Yes, Thomas Alva Edison did invent "a" light bulb, just that he was not the first. It was Sir Joseph Wilson Swan who succeeded partly in his first light bulb experiment using "carbonized paper as filament" in 1860.
So what prevented him from carrying on?
Due to the inadequacy of a strong vacuum and powerful batteries, he stopped his experiment and went on to another investigation, leaving his experiment undone. 15 year later, Swan went back to his earlier thought of the light bulb, with better vacuum and a replaced carbonized thread as the filament for carbonized paper, a real, working light bulb was out in 1878. However, the carbonized thread was affirmed and invented by Edison, and thus was credited most for the invention while Swan went on pursuing on other things after this "partly success" of the light bulb. Edison's effort, however, should never be underestimated. The last step to the discovery of the carbonized threat wasn't made overnight. how many nights, materials, ideas and time had he spent on one single key turning point.
So how does it really work?
In a common incandescent light bulb, an electric current flows through a double-spiral coil of very thin tungsten wire. As the electric charges in the current flow through this tungsten filament, they collide periodically with the tungsten atoms and transfer energy to those tungsten atoms. The current gives up its energy to the tungsten filament and the filament's temperature rises to about 2500° C. While all objects emit thermal radiation, very hot objects emit some of the thermal radiation as visible light. A 2500° C object emits about 12% of its heat as visible light and this is the light that you see coming from the bulb. Most of the remaining heat emerges from the bulb as invisible infrared light or "heat" light. The glass enclosure shields the filament from oxygen because tungsten burns in air.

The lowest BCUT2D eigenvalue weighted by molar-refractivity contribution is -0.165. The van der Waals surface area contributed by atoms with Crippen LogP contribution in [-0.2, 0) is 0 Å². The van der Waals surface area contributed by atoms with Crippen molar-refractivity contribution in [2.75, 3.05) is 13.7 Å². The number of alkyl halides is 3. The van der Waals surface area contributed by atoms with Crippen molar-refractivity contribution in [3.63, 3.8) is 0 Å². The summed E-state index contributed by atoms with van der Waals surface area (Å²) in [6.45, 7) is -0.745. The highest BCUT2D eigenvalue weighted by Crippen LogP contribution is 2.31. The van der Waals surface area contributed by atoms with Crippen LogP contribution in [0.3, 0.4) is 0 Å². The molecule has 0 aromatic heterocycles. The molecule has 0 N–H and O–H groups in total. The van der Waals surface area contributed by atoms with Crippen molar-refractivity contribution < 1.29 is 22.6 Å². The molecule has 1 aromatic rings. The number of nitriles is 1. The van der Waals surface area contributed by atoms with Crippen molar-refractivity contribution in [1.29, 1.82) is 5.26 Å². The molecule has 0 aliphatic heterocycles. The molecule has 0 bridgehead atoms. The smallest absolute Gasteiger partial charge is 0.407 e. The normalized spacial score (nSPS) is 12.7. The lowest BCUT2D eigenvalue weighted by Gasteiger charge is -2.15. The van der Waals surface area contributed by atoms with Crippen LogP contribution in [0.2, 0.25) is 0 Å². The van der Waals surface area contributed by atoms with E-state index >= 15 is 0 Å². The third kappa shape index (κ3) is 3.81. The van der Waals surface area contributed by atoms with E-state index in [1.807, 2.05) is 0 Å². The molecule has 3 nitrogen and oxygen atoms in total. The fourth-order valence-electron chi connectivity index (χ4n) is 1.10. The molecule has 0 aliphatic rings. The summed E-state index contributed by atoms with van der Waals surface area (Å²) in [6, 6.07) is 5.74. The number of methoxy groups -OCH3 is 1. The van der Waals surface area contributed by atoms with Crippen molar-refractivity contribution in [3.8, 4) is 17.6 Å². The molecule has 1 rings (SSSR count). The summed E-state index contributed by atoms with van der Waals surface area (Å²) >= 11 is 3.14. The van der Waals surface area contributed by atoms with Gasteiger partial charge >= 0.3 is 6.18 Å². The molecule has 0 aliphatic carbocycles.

--DH., Casselberry, FL (and also KH)
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